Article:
Searches in Yekaterinburg MIA linked to arrest of Hrabr founder
The Coach of Martial Arts Club is involved both into the infamous massacre in Gypsy settlement and into the extortion of a large sum of money from a bookmaker company.
The Federal Security Service and the Investigative Committee of Yekaterinburg Ministry of Internal Affairs of Russia are investigating the case of Nikita Maltsev, the founder of Hrabr betting club.
According to Ura.ru, the FSB seized papers from the MIA Economic Security and Anti-Corruption Department in the Ural city. The regional department of the Investigative Committee reported that Nikita Maltsev had promised the betting club would have their equipment back after MIA officers had confiscated it, demanding 1 million 200 thousand rubles in return.
Aleksandr Shulga, the Deputy Chief of the Sverdlovsk ICR, said that the man of 28 had planned to fraudulently obtain 1 million rubles from the bookmaker.
According to the reports, Maltsev spoke openly of his links with law enforcement officers that he had since the time when he went to Ural MIA Institute before dropping out. Besides, men from his Hrabr club were also involved in the shootouts, the biggest of which occurred in September 2016 in Yekaterinburg’s Gypsy settlement that left dead two: Kirill Shtripling and Ilya Tashimov.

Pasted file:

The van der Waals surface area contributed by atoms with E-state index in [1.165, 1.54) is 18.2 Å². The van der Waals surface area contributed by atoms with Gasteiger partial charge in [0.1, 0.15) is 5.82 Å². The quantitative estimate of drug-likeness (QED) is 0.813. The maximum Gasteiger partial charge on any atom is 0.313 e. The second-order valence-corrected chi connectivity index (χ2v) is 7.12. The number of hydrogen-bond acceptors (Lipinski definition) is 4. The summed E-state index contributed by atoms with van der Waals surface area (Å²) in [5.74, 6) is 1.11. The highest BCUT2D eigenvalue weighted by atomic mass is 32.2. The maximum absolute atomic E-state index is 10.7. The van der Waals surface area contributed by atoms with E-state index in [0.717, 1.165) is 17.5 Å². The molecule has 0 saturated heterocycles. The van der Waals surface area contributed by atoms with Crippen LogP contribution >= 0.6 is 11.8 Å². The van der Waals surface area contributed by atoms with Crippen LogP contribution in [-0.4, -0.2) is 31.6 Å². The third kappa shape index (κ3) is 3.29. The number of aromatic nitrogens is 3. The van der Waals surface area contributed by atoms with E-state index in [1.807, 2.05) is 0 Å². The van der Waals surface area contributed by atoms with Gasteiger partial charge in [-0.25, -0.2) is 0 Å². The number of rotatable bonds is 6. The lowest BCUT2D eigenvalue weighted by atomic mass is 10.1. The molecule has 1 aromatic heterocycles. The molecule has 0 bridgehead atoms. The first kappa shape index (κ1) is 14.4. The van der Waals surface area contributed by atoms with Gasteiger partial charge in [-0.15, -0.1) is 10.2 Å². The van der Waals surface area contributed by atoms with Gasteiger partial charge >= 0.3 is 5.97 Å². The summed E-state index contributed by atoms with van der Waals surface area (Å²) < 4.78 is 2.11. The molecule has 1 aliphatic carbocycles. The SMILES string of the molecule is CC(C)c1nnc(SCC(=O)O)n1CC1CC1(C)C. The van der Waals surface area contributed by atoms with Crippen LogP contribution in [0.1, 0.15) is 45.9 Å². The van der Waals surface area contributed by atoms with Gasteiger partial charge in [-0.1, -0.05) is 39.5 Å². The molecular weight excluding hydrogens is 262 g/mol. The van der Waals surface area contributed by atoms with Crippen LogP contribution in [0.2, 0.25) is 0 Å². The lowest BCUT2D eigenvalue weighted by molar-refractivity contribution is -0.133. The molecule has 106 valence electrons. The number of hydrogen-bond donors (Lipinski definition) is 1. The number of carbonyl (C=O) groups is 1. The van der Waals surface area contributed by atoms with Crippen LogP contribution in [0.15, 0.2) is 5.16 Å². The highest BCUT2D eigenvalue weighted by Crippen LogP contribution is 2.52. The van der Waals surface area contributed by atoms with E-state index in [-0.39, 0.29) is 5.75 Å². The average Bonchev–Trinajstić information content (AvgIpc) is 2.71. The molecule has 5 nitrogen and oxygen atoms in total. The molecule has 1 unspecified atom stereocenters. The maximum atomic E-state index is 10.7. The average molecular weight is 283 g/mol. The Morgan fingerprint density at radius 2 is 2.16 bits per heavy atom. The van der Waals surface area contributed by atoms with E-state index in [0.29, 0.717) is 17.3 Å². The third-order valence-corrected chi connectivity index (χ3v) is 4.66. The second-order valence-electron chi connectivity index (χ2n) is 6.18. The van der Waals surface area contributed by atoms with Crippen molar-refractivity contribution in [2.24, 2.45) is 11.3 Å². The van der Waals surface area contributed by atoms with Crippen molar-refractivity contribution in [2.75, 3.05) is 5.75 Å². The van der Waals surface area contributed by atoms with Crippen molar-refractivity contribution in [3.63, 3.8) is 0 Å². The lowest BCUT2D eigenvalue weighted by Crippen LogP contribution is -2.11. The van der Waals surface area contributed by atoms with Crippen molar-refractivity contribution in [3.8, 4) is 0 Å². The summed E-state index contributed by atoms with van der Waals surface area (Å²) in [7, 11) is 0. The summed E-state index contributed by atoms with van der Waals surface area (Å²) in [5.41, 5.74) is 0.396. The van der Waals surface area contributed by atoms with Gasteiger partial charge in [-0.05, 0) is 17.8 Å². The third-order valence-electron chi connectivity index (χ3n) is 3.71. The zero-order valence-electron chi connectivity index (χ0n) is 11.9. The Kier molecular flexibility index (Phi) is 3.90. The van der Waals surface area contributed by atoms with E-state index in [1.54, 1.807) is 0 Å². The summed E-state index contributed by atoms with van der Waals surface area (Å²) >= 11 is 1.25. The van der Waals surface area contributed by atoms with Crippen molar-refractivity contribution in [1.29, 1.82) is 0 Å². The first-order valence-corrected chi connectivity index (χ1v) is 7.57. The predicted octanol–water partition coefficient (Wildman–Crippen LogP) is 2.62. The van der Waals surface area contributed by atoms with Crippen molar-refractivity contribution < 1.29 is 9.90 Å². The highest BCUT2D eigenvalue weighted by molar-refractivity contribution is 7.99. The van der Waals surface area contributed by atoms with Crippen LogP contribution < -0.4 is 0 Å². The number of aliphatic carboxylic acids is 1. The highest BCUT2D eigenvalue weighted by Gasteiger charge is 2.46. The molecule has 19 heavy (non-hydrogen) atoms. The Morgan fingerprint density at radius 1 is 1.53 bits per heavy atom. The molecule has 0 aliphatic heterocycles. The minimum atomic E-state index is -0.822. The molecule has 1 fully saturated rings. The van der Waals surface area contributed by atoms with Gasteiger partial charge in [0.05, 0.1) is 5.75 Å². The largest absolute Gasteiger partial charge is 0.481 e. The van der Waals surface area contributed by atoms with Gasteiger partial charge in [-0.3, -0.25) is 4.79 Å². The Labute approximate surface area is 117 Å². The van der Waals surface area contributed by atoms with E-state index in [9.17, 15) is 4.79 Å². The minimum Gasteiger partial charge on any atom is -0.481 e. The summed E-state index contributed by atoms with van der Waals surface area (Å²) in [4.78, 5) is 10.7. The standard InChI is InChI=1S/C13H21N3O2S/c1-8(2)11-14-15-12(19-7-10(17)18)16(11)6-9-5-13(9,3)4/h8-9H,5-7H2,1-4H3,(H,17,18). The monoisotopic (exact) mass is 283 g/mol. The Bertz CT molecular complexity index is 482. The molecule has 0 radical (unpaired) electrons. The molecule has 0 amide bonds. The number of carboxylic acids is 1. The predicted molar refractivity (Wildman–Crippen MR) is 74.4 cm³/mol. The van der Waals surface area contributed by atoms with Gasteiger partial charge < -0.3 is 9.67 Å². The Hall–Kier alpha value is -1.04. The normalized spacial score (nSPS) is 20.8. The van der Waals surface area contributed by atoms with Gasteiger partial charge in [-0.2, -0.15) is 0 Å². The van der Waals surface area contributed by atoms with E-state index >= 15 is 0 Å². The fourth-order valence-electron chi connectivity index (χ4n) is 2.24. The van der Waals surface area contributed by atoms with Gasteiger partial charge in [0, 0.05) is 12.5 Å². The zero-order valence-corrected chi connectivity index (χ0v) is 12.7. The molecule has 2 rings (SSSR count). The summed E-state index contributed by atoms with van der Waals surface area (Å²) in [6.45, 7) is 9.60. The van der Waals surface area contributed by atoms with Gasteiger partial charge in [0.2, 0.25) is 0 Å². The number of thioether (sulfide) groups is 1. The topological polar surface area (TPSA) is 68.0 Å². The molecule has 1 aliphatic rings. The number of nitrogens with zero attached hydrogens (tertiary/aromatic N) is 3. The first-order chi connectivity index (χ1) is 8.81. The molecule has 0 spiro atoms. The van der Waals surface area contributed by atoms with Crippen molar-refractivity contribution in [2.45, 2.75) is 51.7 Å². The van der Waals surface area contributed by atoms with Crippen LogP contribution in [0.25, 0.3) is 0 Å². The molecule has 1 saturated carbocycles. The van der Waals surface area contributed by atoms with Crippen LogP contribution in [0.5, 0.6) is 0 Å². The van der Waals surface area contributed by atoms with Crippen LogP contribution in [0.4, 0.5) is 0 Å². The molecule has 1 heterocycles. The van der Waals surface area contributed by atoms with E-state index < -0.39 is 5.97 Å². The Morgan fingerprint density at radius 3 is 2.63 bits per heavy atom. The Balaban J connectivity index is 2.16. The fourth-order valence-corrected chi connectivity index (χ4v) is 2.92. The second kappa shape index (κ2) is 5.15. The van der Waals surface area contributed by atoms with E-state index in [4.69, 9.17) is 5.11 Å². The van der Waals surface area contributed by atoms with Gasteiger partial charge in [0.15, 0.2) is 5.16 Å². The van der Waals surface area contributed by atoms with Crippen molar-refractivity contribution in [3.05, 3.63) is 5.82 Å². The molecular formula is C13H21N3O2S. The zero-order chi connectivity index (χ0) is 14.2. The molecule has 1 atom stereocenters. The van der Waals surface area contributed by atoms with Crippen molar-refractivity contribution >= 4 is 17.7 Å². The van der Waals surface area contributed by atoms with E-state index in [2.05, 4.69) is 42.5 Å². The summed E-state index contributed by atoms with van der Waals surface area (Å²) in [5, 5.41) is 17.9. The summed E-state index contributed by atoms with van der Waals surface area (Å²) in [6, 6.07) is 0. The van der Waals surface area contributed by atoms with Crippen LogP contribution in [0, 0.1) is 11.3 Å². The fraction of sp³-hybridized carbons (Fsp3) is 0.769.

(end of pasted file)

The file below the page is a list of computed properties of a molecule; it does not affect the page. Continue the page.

On January 13, Nikita Maltsev, the founder of Hrabr, was arrested by FSB officers in a criminal case under article Attempted Swindling on a large scale and put in prison for two months. He was reportedly detained in the act on receiving the first part of the bribe (700 thousand rubles).
Billionaire Viktor Vekselberg has repaid loans in the amount of $1 billion taken from the Western banks. Earlier, his Renova Group had received state support from Promsvyazbank. Renova representatives say they have repaid the loan with the company’s own funds.
Federation Council member Vadim Nikolaev whose son had gotten into a fight strongly suggested that the other kids and their parents dropped beating charges, making it clear that he had already been to prosecutors and the ICR and “gotten it all dealt with.”
The businessman agreed to exchange the assets of Liwet Holding, through which Vekselberg’s company owned the shares of high-tech European concerns, for the assets of his partners Evgeny Olkhovik and Vladimir Kremer.